Michael Ni - CMO/SVP, Marketing and Products, Avangate
  • SaaS ERP is not a push button solution

    SaaS ERP is the latest effort in the ERP industry to provide a rapid, cost-effective solution for customers who want an enterprise solution. A SaaS deployment model does provide the potential for greater value realization; however, the value proposition is dependent upon appropriate expectations and implementation approach. The purpose of the following article is to provide insight to ensure customers make realistic and informed decisions.
  • ERP is not dead yet

    I am of the firm belief ERP is not dead; it just continues to evolve. You make a mistake by lumping Epicor in the category of "hosted." Another vendor you seem to be missing entirely is UNIT4.
  • Online Accounting Apps

    Great summary - very informative. I own a small business, so the evolution towards Cloud software (in particular accounting and invoicing) really helps me. It may be less technical, but I find with daily tasks it's better to have a bigger tool kit than one huge hammer. My company uses Nutcache, which covers the basic business needs of lots of SBUs ( What's your opinion of apps that claim to tackle a businesses ENTIRE accounting needs? Katie.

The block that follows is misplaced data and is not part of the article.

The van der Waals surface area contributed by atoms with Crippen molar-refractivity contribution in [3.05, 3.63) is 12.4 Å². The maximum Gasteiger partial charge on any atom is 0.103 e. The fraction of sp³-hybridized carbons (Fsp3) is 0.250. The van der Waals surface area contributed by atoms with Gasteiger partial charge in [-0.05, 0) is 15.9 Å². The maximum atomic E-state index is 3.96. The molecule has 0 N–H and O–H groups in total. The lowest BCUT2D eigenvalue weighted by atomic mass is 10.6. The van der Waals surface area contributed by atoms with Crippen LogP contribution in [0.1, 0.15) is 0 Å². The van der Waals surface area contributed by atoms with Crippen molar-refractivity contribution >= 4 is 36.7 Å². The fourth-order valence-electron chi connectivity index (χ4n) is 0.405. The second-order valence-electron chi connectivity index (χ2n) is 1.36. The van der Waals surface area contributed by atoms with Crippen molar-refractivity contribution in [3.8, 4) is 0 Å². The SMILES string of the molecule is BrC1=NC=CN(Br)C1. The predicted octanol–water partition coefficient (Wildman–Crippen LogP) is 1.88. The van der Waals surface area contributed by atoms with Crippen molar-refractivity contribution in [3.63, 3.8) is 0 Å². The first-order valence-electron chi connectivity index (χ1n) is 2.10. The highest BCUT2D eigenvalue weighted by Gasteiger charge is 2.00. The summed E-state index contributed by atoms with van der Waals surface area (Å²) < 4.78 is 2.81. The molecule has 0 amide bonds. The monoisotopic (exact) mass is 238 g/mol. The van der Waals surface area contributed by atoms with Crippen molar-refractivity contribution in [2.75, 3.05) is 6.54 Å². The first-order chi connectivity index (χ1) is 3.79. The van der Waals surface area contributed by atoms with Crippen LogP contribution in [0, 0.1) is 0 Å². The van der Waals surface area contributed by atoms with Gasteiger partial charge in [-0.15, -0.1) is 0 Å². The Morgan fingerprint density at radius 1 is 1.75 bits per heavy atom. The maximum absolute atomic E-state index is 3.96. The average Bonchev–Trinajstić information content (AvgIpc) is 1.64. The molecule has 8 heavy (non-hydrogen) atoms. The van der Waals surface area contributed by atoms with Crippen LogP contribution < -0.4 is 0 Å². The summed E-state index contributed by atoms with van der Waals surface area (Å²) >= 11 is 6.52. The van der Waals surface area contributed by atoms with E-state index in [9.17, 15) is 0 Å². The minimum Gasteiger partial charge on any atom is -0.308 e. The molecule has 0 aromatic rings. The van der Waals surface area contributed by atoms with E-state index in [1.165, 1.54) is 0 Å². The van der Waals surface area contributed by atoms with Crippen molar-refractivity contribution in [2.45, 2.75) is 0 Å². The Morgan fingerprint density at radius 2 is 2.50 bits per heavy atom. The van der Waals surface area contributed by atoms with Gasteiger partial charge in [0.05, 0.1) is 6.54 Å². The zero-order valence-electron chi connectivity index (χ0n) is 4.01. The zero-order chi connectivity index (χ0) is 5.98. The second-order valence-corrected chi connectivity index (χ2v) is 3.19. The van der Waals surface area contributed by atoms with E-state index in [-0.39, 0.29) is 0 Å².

• Deserving a mention: Exact

    Fits the bill: Exact ( FRM flavours like finacials plus wholesale distribution, financials plus manufacturing, financials plus psa. Currently expanding into Europe and the US
  • ERP integration with Cloud Accounting (Xero)

    We are about to release our new ERP SaaS (with CRM) that integrates with Xero for Payroll and Accounting, it’s called BMS (

    Our point of difference with other ERP providers is that customers can continue to use their familiar cloud accounting software, as we will integrate it into a full ERP suite.

    BMS is an ERP solution for growing businesses looking to upgrade from using just cloud accounting software.